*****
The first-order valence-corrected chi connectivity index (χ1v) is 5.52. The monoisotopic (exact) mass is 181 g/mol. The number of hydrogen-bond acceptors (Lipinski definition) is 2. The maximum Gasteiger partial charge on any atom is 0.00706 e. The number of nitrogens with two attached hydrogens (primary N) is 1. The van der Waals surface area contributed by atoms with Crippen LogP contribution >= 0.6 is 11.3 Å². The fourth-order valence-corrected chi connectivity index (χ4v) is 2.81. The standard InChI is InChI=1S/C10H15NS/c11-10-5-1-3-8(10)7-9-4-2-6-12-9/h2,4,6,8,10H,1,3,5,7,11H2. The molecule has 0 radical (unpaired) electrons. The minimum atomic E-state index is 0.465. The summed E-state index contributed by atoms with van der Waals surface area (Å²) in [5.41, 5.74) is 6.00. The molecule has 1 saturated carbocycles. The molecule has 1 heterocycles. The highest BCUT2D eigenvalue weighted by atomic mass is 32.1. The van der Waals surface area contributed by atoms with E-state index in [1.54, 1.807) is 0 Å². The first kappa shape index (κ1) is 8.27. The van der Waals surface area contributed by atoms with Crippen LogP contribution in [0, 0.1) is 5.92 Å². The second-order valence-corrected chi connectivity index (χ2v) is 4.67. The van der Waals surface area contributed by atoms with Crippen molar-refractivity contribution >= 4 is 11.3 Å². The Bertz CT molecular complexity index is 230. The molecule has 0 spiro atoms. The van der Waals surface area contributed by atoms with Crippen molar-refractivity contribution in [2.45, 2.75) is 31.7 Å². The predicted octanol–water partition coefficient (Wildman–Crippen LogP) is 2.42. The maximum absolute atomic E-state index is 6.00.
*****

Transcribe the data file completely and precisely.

The first-order valence-corrected chi connectivity index (χ1v) is 5.52. The monoisotopic (exact) mass is 181 g/mol. The number of hydrogen-bond acceptors (Lipinski definition) is 2. The maximum Gasteiger partial charge on any atom is 0.00706 e. The number of nitrogens with two attached hydrogens (primary N) is 1. The van der Waals surface area contributed by atoms with Crippen LogP contribution >= 0.6 is 11.3 Å². The fourth-order valence-corrected chi connectivity index (χ4v) is 2.81. The standard InChI is InChI=1S/C10H15NS/c11-10-5-1-3-8(10)7-9-4-2-6-12-9/h2,4,6,8,10H,1,3,5,7,11H2. The molecule has 0 radical (unpaired) electrons. The minimum atomic E-state index is 0.465. The summed E-state index contributed by atoms with van der Waals surface area (Å²) in [5.41, 5.74) is 6.00. The molecule has 1 saturated carbocycles. The molecule has 1 heterocycles. The highest BCUT2D eigenvalue weighted by atomic mass is 32.1. The van der Waals surface area contributed by atoms with E-state index in [1.54, 1.807) is 0 Å². The first kappa shape index (κ1) is 8.27. The van der Waals surface area contributed by atoms with Crippen LogP contribution in [0, 0.1) is 5.92 Å². The second-order valence-corrected chi connectivity index (χ2v) is 4.67. The van der Waals surface area contributed by atoms with Crippen molar-refractivity contribution >= 4 is 11.3 Å². The Bertz CT molecular complexity index is 230. The molecule has 0 spiro atoms. The van der Waals surface area contributed by atoms with Crippen molar-refractivity contribution in [2.45, 2.75) is 31.7 Å². The predicted octanol–water partition coefficient (Wildman–Crippen LogP) is 2.42. The maximum absolute atomic E-state index is 6.00.